The Ninth Legion marched into the mists of northern Britain – and they were never seen again. Four thousand men disappeared and their eagle standard was lost. It’s a mystery that’s never been solved, until now . . . Marcus has to find out what happened to his father, who led the legion. So he sets out into the unknown, on a quest so dangerous that nobody expects him to return. The Eagle of the Ninth is heralded as one of the most outstanding children’s books of the twentieth century and has sold over a million copies worldwide. Rosemary Sutcliff writes with such passion and attention to detail that Roman Britain is instantly brought to life and stays with the reader long after the last page has been turned.

The plot of The Eagle of the Ninth has come under a lot of scrutiny in the years since it was written, historians now dispute many of the essential facts that Rosemary Sutcliff based this book on. I don’t tend to read much historical fiction, and certainly very little that’s set this long ago, so I was quite prepared to sit and enjoy the story and accept it as a fictionalised take on Roman Britain.

The book begins by introducing us to Marcus Flavius Aquila, a Centurion who is plagued by the mystery of the disappearance of his father’s legion years ago. After he is injured in battle he goes to live with his uncle, and after saving Esca, a slave, begins a quest to find the truth of what happened to his father.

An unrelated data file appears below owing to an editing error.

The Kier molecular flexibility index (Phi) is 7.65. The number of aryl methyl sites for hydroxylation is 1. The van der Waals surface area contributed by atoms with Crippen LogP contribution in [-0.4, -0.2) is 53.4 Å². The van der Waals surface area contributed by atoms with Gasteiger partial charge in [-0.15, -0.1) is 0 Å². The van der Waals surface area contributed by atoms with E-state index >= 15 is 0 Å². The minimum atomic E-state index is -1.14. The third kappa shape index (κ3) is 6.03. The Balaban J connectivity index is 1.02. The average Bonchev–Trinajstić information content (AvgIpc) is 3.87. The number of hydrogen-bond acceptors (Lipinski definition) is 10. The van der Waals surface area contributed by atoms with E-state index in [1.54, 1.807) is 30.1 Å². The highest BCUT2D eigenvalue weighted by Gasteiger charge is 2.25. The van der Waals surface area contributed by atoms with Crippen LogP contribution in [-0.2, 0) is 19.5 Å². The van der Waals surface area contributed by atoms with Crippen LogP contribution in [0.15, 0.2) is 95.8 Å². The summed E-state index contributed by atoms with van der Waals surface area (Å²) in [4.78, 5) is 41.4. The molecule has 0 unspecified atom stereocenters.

It’s hard to talk about either Marcus or Esca on their own. Their friendship is forged so strongly, it must be the Roman version of a bromance. I loved reading about them, and seeing how their friendship developed despite some of the social and attitudinal challenges they faced. Cottia, the young girl who lives nearby was another character I loved, she was strong minded and forthright, my kind of character.

The book was written in 1954 (my dad remembers reading it at school when he was young) so the language used and the writing style is pretty different to what we’re used to now in YA fiction. Initially I felt it was a little stodgier to read, but once I reached the first battle scene I was hooked and flying through it. There is a fair amount of unfamiliar vocabulary with all of the Roman terminology used, I didn’t find this to be a problem for me – it was no different to reading a fantasy or dystopian novel.

I got completely lost in this book, by the time I reached the end I was so disappointed that it was over. I know that there are further books in the series, but they each act as a stand alone book so I’m not sure whether I will be reading them or not – it is the story of Marcus and Esca that I want to read more about, and sadly that doesn’t exist.

Eagle of the Ninth is published in paperback by OUP in the UK priced £6.99